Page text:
The student news site of Guilford College

The Guilfordian

The student news site of Guilford College

The Guilfordian

The student news site of Guilford College

The Guilfordian

Fake cigarette scandal: dead flies and more

Recipe to make fake cigarettes: add asbestos, a little bit of mold, dead flies, and finally, human excrement.

Amidst the cigarette smuggling cases that have surfaced in the U.K., British detectives recently uncovered that some of the counterfeits had been composed of these repugnant substances.

“I have never ever heard that,” said an anonymous employee at a large North Carolina tobacco outlet. “That is crazy. If this is a true story, I know I wouldn’t smoke.”

Others may think twice before lighting a cigarette for now but for some, habits will be habits.

“I’ve been smoking for like two years,” said an anonymous student. “You don’t suddenly quit a habit because of a blip in a kind of tobacco you may not even smoke.”

According to Russia Today, Swiss-based brand protection company, MS Intelligence, launched Operation Empty Discarded Pack Collection. Through this investigation, undercover detectives spent weeks looking through litter bins and scanning pavements for cigarette butts to understand the scale of the black markets, reported Sunday Mercury.

MS Intelligence found that 31 percent of the retrieved cigarette packets were either counterfeits or smuggled into the country, compared to the mere 14 percent last year.

In Derbyshire of England, a load of cigarettes were made from crushed dead flies.

Will O’Reilly, former Scotland Yard detective and current researcher for tobacco group Philip Morris, told Sunday Mercury, “Bring a container of cigarettes into this country and you’re talking 1.5 million British pounds, which roughly equates to $2.4 million.

This isn’t the first time black markets of the tobacco industry have cheated brand name companies and taxpayers. A spokesman for lobby group International Tax and Investment Centre said, “Duty (tax) goes unpaid on almost one in three cigarettes smoked in Birmingham.”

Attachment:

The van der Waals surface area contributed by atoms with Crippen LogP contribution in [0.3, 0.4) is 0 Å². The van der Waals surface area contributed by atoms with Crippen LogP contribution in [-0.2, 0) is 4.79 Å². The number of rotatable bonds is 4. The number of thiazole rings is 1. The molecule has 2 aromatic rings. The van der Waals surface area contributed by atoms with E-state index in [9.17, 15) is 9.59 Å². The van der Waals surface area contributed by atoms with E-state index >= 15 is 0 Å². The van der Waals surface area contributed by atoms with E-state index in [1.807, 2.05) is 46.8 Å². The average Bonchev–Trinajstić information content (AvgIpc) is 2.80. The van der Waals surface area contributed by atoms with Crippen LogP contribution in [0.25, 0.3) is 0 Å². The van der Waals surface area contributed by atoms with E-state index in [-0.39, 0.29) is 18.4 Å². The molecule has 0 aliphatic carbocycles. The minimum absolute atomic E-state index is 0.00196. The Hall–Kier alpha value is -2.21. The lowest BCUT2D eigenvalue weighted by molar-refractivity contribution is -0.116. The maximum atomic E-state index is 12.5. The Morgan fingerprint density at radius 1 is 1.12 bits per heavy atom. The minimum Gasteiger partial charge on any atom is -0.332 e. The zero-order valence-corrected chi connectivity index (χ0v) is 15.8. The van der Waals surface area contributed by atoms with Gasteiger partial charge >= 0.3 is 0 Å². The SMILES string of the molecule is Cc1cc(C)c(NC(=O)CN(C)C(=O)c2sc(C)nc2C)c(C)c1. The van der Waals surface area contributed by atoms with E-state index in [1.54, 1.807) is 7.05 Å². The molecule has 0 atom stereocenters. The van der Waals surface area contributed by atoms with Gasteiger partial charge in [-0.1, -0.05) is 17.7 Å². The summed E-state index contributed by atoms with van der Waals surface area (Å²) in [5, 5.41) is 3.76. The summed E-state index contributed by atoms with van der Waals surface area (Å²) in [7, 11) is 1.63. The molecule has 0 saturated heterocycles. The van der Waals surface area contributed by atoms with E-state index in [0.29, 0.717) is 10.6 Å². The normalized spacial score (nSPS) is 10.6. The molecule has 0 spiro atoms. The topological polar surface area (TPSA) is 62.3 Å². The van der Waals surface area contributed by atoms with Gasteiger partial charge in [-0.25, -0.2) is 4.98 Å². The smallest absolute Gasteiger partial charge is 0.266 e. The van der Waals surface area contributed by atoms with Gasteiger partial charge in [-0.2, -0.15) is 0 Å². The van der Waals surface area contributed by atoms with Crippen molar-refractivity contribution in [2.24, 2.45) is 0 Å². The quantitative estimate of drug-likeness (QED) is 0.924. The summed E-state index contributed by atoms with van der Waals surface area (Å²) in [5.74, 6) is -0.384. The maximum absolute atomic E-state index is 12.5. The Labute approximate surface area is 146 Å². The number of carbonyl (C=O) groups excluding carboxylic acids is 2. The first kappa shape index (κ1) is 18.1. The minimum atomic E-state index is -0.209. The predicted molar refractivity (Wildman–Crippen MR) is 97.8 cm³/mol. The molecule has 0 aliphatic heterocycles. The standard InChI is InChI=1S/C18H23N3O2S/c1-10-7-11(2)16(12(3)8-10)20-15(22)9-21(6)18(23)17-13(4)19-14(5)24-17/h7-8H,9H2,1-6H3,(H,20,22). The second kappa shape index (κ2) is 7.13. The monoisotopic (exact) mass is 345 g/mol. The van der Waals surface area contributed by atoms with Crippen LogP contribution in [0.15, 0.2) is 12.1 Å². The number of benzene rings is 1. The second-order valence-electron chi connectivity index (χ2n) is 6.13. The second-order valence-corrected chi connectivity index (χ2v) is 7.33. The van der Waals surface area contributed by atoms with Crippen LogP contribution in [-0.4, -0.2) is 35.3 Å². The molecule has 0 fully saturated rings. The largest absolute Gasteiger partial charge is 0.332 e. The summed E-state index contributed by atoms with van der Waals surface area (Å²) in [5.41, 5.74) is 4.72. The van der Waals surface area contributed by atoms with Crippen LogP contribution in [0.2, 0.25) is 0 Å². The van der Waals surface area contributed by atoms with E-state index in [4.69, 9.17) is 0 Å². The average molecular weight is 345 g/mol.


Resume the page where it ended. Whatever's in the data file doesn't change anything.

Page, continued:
Nowadays, many fake cigarettes originate from the Far East, especially China, and are in packaging almost identical to the real thing. Sunday Mercury reported that trade is no longer dominated by so-called “White Van Man” bulk-buying abroad, but rather, the system has become much more elaborate.

These types of cigarettes, nicknamed “whites” in the industry, are legally produced abroad for the purpose of smuggling into other markets, such as the U.K. market. They are then sold illegally to avoid tax deduction.

The TaxPayers’ Alliance in the U.K. found that 12.2 billion British pounds, or $19.8 billion, was lost to the illegal cigarette trade in the financial year of 2009-2010. In addition, a significant 50 percent of hand-rolled tobacco is illegal.

The lack of certainty in the tobacco products being sold is a large concern.

“There are certain regulations we have to follow because of fake cigarettes,” said an anonymous employee at the North Carolina tobacco outlet. “We have limits on kinds of cigarettes, and we can’t return any cigarettes because we can’t guarantee that the cigarettes coming back to us are real.”

The sheer volume of the illicit trade and discovery of unnatural substances has been gaining attention from both smokers and nonsmokers.

While some smokers may think of dead flies next time they grab a cigarette, others remain apathetic to the discovery.

“After Upton Sinclair’s ‘The Jungle’ did people become skeptical of eating meat for a significant period of time?” asked Early College student Yasir Azam. “No,” Azam answered his own question. “A short drop in sales, then publicity of ‘reform,’ followed by amnesia. Smokers will forget this just as they forgot the rats in their hotdogs.”

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